Brief Fact Summary.
President Nixon was requested to produce certain tape recordings and documents relating to his conversations with aides and advisers. He refused. The court rejected the President’s claims of absolute executive privilege and of lack of jurisdiction.
Synopsis of Rule of Law.
The Court must weigh the importance of the general privilege of confidentiality of Presidential communications in performance of the President’s responsibilities against the inroads of such a privilege on the fair administration of criminal justice.
When the subpoenaed material is delivered to the District Judge in camera, questions may arise as to the excising of parts, and it lies within the discretion of that court to seek the aid of the Special Prosecutor and the President's counsel for in camera consideration of the validity of particular excisions, whether the basis of excision is relevancy or admissibility or under such cases as United States v. Reynolds.View Full Point of Law
A grand jury of the United States District Court for the District of Columbia returned an indictment charging seven named individuals with various offenses, including conspiracy to defraud the United States and to obstruct justice. The grand jury also named the President as a co-conspirator. The court required the President to produce certain tapes, memoranda, papers, or other writings relating to certain identified meetings between the President and others. The President’s counsel, however, denied the request arguing the court’s lack of jurisdiction because the matter was an intrabranch dispute between a subordinate and superior officer of the Executive Branch and hence not subject to judicial resolution and because the President has exclusive authority and absolute discretion to decide whether to provide evidence.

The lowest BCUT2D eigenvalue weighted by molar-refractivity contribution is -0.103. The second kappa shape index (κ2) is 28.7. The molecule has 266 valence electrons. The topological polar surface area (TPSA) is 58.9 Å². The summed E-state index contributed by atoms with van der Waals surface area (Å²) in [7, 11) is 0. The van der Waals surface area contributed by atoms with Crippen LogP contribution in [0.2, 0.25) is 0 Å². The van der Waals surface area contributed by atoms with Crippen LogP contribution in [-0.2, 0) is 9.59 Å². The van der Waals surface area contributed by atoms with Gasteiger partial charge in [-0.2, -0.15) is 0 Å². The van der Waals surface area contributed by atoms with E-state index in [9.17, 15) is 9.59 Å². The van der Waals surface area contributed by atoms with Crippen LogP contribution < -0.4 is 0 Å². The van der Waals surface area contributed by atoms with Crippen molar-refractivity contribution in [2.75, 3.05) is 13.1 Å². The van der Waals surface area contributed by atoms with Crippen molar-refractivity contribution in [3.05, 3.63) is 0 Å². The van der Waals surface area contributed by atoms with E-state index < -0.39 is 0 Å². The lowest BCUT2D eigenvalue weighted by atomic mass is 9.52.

Can the President refuse to provide evidence required by the Court on the ground that the court lacks jurisdiction and the President has the absolute power to refuse to provide evidence?
No, the doctrine of separation of powers or the need for confidentiality of high-level communications, argued by the President, does not sustain an absolute, unqualified Presidential privilege of immunity from judicial process under all circumstances. The President’s need for complete candor and objectivity from advisers calls for great deference from the courts. However, when the privilege depends solely on the broad, undifferentiated claim of public interest in the confidentiality of such conversations, a confrontation with other values arises.
While the President challenges the request served on him, he does so on the claim that he has a privilege against disclosure of confidential communications. He does not, however, place his claim of privilege on the ground that they are military or diplomatic secrets. Absent a claim of need to protect military, diplomatic, or sensitive national security secrets, the important interest in confidentiality of Presidential communications is not significantly diminished by production of such materials. The high degree of deference to a President’s generalized interest in confidentiality has not been warranted by the courts in such cases. Thus, it cannot prevail over the fundamental demands of due process of law in the fair administration of criminal justice. The generalized assertion of privilege must yield to the demonstrated, specific need for evidence in a criminal trial.